Novels about a single family or that follow a family through several generations are often known as "family saga novels." The narratives of such novels typically revolve around either conflicts that arise between family members, such as sibling rivalries, rivalries between wife and concubine, and the relationship between parents and children, or pressing situations in which the family is almost destroyed by outside forces.
Some examples of these types of novels included Janghwahongryeon-jeon (장화홍련전), Changseongamuirok (창선감의록), Sassinamjeonggi (사씨남정기), and Soun-jeon (소운전). Soun-jeon is an adaptation of a Chinese novel about the hardships that befell the So household at the hands of villains, and the revenge that gave solace to the So family. The revenge expressed in these kinds of stories was a reflection of the consciousness in the community, made possible by the firm belief in strong family ties that existed in Korean society.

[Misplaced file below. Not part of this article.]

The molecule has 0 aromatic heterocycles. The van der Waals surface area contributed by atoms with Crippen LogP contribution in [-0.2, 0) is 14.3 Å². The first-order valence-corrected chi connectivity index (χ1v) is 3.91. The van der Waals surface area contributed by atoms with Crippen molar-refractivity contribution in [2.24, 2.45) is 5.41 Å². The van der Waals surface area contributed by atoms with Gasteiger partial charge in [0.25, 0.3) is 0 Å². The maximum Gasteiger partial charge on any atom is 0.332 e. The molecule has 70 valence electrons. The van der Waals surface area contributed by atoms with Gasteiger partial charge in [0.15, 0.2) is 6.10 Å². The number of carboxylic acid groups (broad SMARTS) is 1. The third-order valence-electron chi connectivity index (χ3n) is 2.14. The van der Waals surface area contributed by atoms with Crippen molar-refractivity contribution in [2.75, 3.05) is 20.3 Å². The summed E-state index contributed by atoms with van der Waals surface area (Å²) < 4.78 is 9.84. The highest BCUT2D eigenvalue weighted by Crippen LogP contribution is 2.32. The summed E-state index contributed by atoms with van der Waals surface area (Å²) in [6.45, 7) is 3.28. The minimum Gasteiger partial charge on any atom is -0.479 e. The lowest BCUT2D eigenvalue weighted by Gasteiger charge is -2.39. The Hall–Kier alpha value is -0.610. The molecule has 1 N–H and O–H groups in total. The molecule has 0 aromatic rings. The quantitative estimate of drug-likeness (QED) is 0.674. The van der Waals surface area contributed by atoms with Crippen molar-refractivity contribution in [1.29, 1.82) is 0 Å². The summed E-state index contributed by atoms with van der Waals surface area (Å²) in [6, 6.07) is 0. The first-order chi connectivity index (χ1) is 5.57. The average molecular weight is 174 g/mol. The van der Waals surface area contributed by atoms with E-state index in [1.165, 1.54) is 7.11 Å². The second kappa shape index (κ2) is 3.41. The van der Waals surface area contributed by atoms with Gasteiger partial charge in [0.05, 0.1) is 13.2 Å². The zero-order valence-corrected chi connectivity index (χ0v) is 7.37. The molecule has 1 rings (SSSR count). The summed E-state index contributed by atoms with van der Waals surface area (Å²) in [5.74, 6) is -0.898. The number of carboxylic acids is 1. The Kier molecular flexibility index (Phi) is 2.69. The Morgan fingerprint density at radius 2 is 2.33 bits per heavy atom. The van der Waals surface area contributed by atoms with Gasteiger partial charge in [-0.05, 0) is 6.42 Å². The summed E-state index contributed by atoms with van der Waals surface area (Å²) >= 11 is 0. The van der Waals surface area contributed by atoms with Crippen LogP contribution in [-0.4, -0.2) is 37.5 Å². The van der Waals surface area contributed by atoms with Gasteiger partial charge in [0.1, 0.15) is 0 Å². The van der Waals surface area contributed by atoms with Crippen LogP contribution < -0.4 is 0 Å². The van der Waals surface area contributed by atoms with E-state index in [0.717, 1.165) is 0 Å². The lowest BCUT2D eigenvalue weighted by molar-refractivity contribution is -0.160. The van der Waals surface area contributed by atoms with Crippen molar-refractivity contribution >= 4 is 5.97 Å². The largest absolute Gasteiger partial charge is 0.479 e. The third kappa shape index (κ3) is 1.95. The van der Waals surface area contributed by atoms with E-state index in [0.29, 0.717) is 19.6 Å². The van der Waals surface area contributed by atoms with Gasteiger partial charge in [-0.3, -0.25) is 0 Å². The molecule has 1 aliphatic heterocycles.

Reading these family saga novels can be a consolation to the reader, as the reader might identify with the main character and reflect on how to resolve conflicts within his or her own family. Even though family saga novels were mostly used as educational tools for imparting social mores, they should also be valued for relating the kinds of universal concerns that family members experience regardless of age, time, or place.